DeKALB – Northern Illinois University paid more than $64,000 to cover legal fees for nine people charged in the coffee fund investigation, records show.
The university’s Board of Trustees also has approved changes to its policy on when it will cover employees’ legal bills in the future.
The employee legal bills were paid under indemnification agreements. The university covered legal costs for all nine of those who were indicted, according to records obtained through a Freedom of Information Act request.
That includes three people – Robert Albanese, Lawrence Murray and Kenneth Pugh – who received court supervision in connection with violations of the state property control act. One of the three, Albanese, had already left his role as associate vice president of finance and facilities when he was charged.
All three of the people who accepted plea agreements successfully completed court supervision and had the conviction removed from their record.
The episode sparked changes not only in NIU’s indemnification policy, but also led to legislation in Springfield, where one state lawmaker has proposed eliminating indemnification for university and local government employees altogether.
Murray, a manager in the Materials Management Department who pleaded guilty to a misdemeanor in May 2013, was the last to be paid. The university paid him $7,544 for legal expenses on March 20, records show. Murray had been required to reimburse NIU $4,000 as part of his plea agreement.
On March 12, the NIU board approved changing its policy on how and when the university would pay legal expenses for board members, administrators and employees.
The six people who saw charges against them dropped would still have been reimbursed under the revised policy, said Jerry Blakemore, NIU’s vice president and general counsel. However, those who accepted plea agreements could have been denied, he said.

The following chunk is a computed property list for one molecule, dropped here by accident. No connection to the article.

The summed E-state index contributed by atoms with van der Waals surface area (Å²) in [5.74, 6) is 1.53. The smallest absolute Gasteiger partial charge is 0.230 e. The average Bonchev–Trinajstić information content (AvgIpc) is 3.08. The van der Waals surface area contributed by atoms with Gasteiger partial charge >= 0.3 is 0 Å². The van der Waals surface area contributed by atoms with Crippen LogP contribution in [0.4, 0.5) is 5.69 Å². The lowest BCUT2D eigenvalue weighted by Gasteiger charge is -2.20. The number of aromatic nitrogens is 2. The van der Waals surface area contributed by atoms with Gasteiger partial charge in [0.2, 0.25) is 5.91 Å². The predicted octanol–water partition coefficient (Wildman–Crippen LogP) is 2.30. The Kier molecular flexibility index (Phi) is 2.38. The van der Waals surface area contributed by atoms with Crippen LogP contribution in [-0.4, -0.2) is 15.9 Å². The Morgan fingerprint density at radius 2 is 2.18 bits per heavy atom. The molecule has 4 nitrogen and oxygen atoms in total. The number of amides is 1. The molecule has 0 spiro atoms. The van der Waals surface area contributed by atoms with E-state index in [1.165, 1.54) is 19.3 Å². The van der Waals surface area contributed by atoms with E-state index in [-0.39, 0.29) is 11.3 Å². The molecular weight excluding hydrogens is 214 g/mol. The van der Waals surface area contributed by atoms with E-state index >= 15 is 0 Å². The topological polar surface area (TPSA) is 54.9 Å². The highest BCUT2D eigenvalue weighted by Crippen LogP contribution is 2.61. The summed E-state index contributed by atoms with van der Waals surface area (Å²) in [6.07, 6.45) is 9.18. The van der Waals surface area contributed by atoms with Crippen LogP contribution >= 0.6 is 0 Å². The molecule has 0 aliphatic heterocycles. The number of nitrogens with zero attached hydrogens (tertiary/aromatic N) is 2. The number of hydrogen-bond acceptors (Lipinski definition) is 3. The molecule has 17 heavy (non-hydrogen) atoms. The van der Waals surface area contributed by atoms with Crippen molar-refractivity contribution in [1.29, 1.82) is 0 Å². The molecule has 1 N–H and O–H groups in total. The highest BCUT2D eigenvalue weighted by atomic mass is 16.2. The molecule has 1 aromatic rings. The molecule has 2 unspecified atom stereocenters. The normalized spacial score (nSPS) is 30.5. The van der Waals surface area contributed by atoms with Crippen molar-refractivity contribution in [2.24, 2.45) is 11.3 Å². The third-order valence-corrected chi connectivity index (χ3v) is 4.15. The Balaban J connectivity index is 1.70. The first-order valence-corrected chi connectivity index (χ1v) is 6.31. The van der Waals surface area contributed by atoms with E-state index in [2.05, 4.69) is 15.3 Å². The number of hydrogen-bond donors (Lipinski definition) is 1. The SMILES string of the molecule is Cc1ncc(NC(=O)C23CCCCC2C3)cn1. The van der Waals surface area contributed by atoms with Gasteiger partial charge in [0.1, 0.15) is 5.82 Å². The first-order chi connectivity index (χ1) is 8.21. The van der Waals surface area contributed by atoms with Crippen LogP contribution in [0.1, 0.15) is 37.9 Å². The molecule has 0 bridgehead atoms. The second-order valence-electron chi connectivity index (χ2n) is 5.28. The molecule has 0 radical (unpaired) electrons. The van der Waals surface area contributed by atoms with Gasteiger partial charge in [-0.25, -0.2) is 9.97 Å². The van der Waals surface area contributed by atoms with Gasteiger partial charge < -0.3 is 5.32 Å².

“It says that even a plea could be used as a basis for denying coverage,” Blakemore said. “We didn’t have that before the new policy.”
Reimbursed legal fees for the current and former employees ranged from $15,917 for Mark Beaird, who was a specialist in materials management, to $4,220 to Keenon Darlinger, who was a manager in the department. Charges against both Darlinger and Beaird were dropped in 2013.
The coffee fund was an off-the-books bank account where university employees deposited the proceeds from the sale of university-owned scrap metal and other materials. Officials said the funds were used for purposes such as employee retirement parties and lunches.
Records from local scrap metal company DeKalb Iron and Metal Co. showed the fund received more than $13,000 from 2005-12, although it apparently had existed long before that.
The Daily Chronicle first reported on the existence of the fund in August 2012, and by October 2012, nine people were indicted on felony charges as a result of the ensuing investigation by NIU police.
The state’s civil service code required all of them to be paid while on leave. At one point, the university was paying $2,000 a day to employees who weren’t working, and NIU would eventually pay about $200,000 to employees on leave in the case.
Clay Campbell, the state’s attorney who brought the charges, lost a bid for re-election in November 2012. His successor, Richard Schmack, dismissed charges against six of the defendants and reached plea agreements with three managers.
The NIU board’s changes would give more direction for when the university would or would not pay for employees’ legal defense, but a proposal in the state legislature would ban local governments and state universities from covering employees’ legal bills under any circumstances.
State Sen. Michael Connelly, a Republican from Lisle, in April made two proposals, SB 1102 and SB 1145, that would bar local governments and state universities from paying employees’ legal bills. Connelly did not return calls seeking comment. The proposals passed the Senate and have been referred to the House Rules Committee.
John R. Butler, the chairman of the NIU board, says a blanket ban on indemnification would be a mistake. Managers and others with administrative roles should not be expected to hire their own lawyers every time someone takes issue with one of their decisions, Butler said. What’s more, people who are accused and not convicted should not be unfairly bankrupted, he said.
“As long as overzealous prosecutions and misunderstandings remain a possibility, we should consider the real economic consequences to state officers, including low-paid employees who might have no idea that the activity they’re engaging in is illegal,” Butler said. “So with that I would say I favor the status quo.”